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Jennings schools fare well on controversial performance scale

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Bobbi Jo Wood works diligently on her reading and writing skills in Mr Smith's 6th grade Scipio Elementary class (Keith Griner, for The Republic)
Bobbi Jo Wood works diligently on her reading and writing skills in Mr Smith's 6th grade Scipio Elementary class (Keith Griner, for The Republic)

Jennings County Middle School improved from an F to a C, according to the state’s school grading system, and five of the six public elementary schools in Jennings County School Corp. received an A.

Superintendent Terry Sargent said he’s very pleased with the scores in the school district and thinks the school district is becoming one of the best in southern Indiana.

However, Sargent also thinks the A-F Accountability system is flawed and a new grading system should be implemented.

“The A-F system is detrimental to schools and communities,” Sargent said, because the simple letter grades don’t capture all the nuances of teaching and learning, and the stigma of the grades can impact community pride and economic development.

Sargent also said it’s unfair to ask schools to be more accountable at a time when the state is taking money away from public schools and using taxpayer dollars to support student vouchers to private schools. Jennings schools suffered a $1.3 million drop in state funding this year, he said.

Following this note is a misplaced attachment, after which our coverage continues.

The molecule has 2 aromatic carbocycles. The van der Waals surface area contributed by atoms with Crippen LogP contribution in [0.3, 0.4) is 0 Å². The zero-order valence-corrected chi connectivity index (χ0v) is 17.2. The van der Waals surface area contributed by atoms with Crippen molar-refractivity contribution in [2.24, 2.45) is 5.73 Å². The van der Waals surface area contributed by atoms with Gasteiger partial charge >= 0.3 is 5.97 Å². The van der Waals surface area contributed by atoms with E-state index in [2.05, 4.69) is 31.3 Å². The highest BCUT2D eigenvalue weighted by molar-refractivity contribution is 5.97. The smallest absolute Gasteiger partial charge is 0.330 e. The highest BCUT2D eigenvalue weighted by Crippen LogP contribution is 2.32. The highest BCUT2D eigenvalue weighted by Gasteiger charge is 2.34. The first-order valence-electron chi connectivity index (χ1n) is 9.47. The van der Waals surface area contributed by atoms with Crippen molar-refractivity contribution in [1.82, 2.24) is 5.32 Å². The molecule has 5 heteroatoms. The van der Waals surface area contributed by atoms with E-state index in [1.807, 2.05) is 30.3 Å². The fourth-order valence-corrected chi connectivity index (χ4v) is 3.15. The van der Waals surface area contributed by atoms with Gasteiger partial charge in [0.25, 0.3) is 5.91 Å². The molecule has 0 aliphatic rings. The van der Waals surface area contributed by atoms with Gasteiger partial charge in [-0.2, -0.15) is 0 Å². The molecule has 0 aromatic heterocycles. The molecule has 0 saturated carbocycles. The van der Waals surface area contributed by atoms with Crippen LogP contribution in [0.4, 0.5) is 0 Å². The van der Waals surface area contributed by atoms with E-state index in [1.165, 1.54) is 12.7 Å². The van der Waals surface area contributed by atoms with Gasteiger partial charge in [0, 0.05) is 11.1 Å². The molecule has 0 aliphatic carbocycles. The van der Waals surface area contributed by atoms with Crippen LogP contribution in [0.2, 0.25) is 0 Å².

Nonetheless, Sargent thinks the school district’s efforts to improve education are paying dividends, reflected in solid letter grades.

Jennings County Middle School earned an F in 2011 and 2012 before jumping to a C this year.

“The teachers got on board with an innovative program,” Sargent said.

Staff members were sent to the Ron Clark Academy in Atlanta to learn Clark’s methodology. The academy, a private, nonprofit middle school, emphasizes technology, field trips, community partnerships, discipline, respect and school pride, among other standards.

Jennings school officials said the consecutive F’s by the one and only middle school in the county prompted them to take action to help the students.

“It’s helped kids to focus on their studies and learn the importance of school. We implemented it in the middle school, and it’s had an amazing effect on the kids,” Sargent said.

Student morale at the middle school is much better, he added.

The district also has increased the amount of dual-credit opportunities with colleges, such as Ivy Tech Community College, to the point that a student potentially can earn an associate degree before graduating from high school.

The district’s other schools continued to score well on the A-F Accountability system in its three years of existence.

Hayden and Brush Creek elementary schools earned an A for the third consecutive year. Sand Creek and North Vernon improved from B to an A. Scipio jumped from a C to an A. Graham Creek received a B after earning A’s the previous two years.

Jennings County High School earned a C for the third year in a row.

St. Mary’s, a private Catholic elementary and middle school in North Vernon, earned a B after receiving an A the previous two years.

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